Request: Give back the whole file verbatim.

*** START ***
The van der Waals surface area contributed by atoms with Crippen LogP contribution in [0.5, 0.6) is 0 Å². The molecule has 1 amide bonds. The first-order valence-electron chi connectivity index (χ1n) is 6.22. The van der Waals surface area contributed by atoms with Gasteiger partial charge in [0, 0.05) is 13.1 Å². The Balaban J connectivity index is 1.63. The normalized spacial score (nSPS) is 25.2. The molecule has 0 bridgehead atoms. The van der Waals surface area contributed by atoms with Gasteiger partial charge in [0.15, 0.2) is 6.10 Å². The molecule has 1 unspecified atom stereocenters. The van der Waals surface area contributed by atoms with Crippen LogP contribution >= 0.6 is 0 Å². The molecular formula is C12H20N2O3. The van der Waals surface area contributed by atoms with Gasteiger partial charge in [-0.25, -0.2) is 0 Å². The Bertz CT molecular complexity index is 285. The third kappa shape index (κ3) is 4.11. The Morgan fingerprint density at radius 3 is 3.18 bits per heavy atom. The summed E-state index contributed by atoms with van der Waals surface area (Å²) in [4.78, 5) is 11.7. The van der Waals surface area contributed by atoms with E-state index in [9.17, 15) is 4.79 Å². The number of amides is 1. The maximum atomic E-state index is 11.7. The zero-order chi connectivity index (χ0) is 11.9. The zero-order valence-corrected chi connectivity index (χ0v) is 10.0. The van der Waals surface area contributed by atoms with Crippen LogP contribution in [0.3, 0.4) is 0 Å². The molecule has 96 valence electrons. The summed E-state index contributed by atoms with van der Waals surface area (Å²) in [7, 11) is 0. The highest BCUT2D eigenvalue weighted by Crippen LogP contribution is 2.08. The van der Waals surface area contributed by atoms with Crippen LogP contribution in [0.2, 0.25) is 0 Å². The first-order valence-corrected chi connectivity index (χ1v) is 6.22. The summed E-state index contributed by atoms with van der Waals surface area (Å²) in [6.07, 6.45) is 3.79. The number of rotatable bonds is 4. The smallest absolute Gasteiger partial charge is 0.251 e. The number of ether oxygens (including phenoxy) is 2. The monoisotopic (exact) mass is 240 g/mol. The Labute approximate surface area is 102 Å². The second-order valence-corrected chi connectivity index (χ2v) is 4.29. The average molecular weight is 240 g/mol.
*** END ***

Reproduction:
The van der Waals surface area contributed by atoms with Crippen LogP contribution in [0.5, 0.6) is 0 Å². The molecule has 1 amide bonds. The first-order valence-electron chi connectivity index (χ1n) is 6.22. The van der Waals surface area contributed by atoms with Gasteiger partial charge in [0, 0.05) is 13.1 Å². The Balaban J connectivity index is 1.63. The normalized spacial score (nSPS) is 25.2. The molecule has 0 bridgehead atoms. The van der Waals surface area contributed by atoms with Gasteiger partial charge in [0.15, 0.2) is 6.10 Å². The molecule has 1 unspecified atom stereocenters. The van der Waals surface area contributed by atoms with Crippen LogP contribution >= 0.6 is 0 Å². The molecular formula is C12H20N2O3. The van der Waals surface area contributed by atoms with Gasteiger partial charge in [-0.25, -0.2) is 0 Å². The Bertz CT molecular complexity index is 285. The third kappa shape index (κ3) is 4.11. The Morgan fingerprint density at radius 3 is 3.18 bits per heavy atom. The summed E-state index contributed by atoms with van der Waals surface area (Å²) in [4.78, 5) is 11.7. The van der Waals surface area contributed by atoms with E-state index in [9.17, 15) is 4.79 Å². The number of amides is 1. The maximum atomic E-state index is 11.7. The zero-order chi connectivity index (χ0) is 11.9. The zero-order valence-corrected chi connectivity index (χ0v) is 10.0. The van der Waals surface area contributed by atoms with Crippen LogP contribution in [0.3, 0.4) is 0 Å². The molecule has 96 valence electrons. The summed E-state index contributed by atoms with van der Waals surface area (Å²) in [7, 11) is 0. The highest BCUT2D eigenvalue weighted by Crippen LogP contribution is 2.08. The van der Waals surface area contributed by atoms with Crippen LogP contribution in [0.2, 0.25) is 0 Å². The first-order valence-corrected chi connectivity index (χ1v) is 6.22. The summed E-state index contributed by atoms with van der Waals surface area (Å²) in [6.07, 6.45) is 3.79. The number of rotatable bonds is 4. The smallest absolute Gasteiger partial charge is 0.251 e. The number of ether oxygens (including phenoxy) is 2. The monoisotopic (exact) mass is 240 g/mol. The Labute approximate surface area is 102 Å². The second-order valence-corrected chi connectivity index (χ2v) is 4.29. The average molecular weight is 240 g/mol.